Photo: Alanna Rizza

Rye gets its first Muslim chaplaincy

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By Alanna Rizza

Amidst recent instances of Islamophobia in the United States and Canada, Muslim students have a new place where they can go to for support and guidance on campus.

After about a year in the works, the Muslim Chaplaincy at Ryerson (MC Ryerson) will be housed in the Ryerson Students’ Union’s (RSU) Wellness Centre, located in the basement of the Student Campus Centre.

The Wellness Centre, which was created to provide students with extra support and mental health resources, is set to open officially mid February.

MC Ryerson will work with the Ryerson Chaplain Association, a comittee of different faiths that collaborate in the Wellness Centre.

Yasin Dwyer, chaplain for MC Ryerson, said he will be providing students with spiritual guidance, education and moral support to handle university life.

“We wish to help build a relationship with university administration and responsibly advocate for the needs of Muslims on campus,” Dwyer wrote via email. “MC Ryerson hopes to provide pastoral care and mentorship for Muslim students and to be available for support when needed.”

Ryerson Muslim Students’ Association (MSA) president Mariam Nouser said, “We were one of the only faiths on campus without a spiritual leader around or on campus.”

“After a year of hard work, we have landed a full-time chaplain that will provide the spiritual and counselling needs of students that the MSA cannot do simply because of expertise.”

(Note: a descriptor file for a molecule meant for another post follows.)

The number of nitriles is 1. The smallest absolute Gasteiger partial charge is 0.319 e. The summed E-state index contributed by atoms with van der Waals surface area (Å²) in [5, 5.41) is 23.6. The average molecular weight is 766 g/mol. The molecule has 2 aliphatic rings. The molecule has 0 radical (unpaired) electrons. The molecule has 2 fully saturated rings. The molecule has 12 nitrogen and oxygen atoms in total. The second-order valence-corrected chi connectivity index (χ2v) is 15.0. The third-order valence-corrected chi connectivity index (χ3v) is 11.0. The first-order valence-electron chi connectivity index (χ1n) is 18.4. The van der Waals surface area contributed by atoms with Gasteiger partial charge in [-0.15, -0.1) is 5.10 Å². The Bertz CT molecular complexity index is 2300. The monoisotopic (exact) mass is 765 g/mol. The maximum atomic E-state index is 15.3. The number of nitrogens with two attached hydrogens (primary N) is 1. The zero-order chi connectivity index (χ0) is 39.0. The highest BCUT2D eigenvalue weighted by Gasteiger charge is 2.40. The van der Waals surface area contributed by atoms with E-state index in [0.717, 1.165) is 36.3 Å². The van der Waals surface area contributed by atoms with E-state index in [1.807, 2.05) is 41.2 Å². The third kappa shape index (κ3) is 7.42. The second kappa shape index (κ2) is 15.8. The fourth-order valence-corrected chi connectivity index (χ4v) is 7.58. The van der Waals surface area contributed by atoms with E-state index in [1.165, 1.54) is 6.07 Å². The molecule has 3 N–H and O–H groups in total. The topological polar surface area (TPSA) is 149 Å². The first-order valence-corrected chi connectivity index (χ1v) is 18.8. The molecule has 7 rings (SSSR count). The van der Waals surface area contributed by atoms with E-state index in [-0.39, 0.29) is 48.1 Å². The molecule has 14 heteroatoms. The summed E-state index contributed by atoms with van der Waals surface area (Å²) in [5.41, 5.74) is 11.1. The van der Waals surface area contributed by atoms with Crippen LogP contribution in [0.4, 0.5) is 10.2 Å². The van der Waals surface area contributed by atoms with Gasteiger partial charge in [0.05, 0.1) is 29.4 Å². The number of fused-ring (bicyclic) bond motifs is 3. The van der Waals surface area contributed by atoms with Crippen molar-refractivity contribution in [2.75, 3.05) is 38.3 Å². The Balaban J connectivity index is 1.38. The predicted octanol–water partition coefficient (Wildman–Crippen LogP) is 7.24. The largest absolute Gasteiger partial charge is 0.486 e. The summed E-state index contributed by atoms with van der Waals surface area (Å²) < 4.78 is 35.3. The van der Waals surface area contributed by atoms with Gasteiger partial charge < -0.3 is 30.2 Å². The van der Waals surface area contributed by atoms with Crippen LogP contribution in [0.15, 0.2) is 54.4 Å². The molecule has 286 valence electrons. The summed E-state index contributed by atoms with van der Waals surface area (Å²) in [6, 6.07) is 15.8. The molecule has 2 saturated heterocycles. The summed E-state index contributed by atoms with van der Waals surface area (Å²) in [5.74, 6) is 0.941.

MC Ryerson is one of two chapters of the Muslim Chaplaincy of Toronto, which also provides services to the Chaplain at the University of Toronto.

Dwyer added that the chaplaincy will also be a place where students can go to seek help for dealing with tragedies.

On Jan. 27, U.S. President Donald Trump issued an executive order that banned citizens born in seven Muslim-majority countries from entering the U.S. On Jan. 29, six people died after a shooting at a mosque in Quebec City. And here at Ryerson on Jan. 20, Ali Yousaf’s RSU election banner was defaced with an Islamophobic message soon after the posters were put up.

“It’s important that a Muslim chaplain is available for mentorship, for counselling, and for dealing with these kinds of tragedies,” Dwyer said.

Fourth-year journalism student Amira Zubairi said the chaplaincy will be a resource that Muslim students need especially if they’re not receiving adequate support from their family or friends.

“I can’t imagine a more important time for Muslim students to have access to a chaplaincy. Many of us, including myself, may be finding it difficult to cope with and fully process the information, news, stories we are consuming so quickly in the last few days.”

Ryerson president Mohamed Lachemi put out statements regarding Trump’s executive order and the mosque shooting.

“At times such as this we must stand together in condemnation of hate and terror, and reinforce, in thought and action, our university’s values of inclusion, equity and diversity,” Lachemi’s statement read.

Lachemi also said the university  is assisting any Ryerson community members with travel, study, research or work that has been affected by the travel ban.

“Ryerson will continue to support and welcome people from around the world to our community.”

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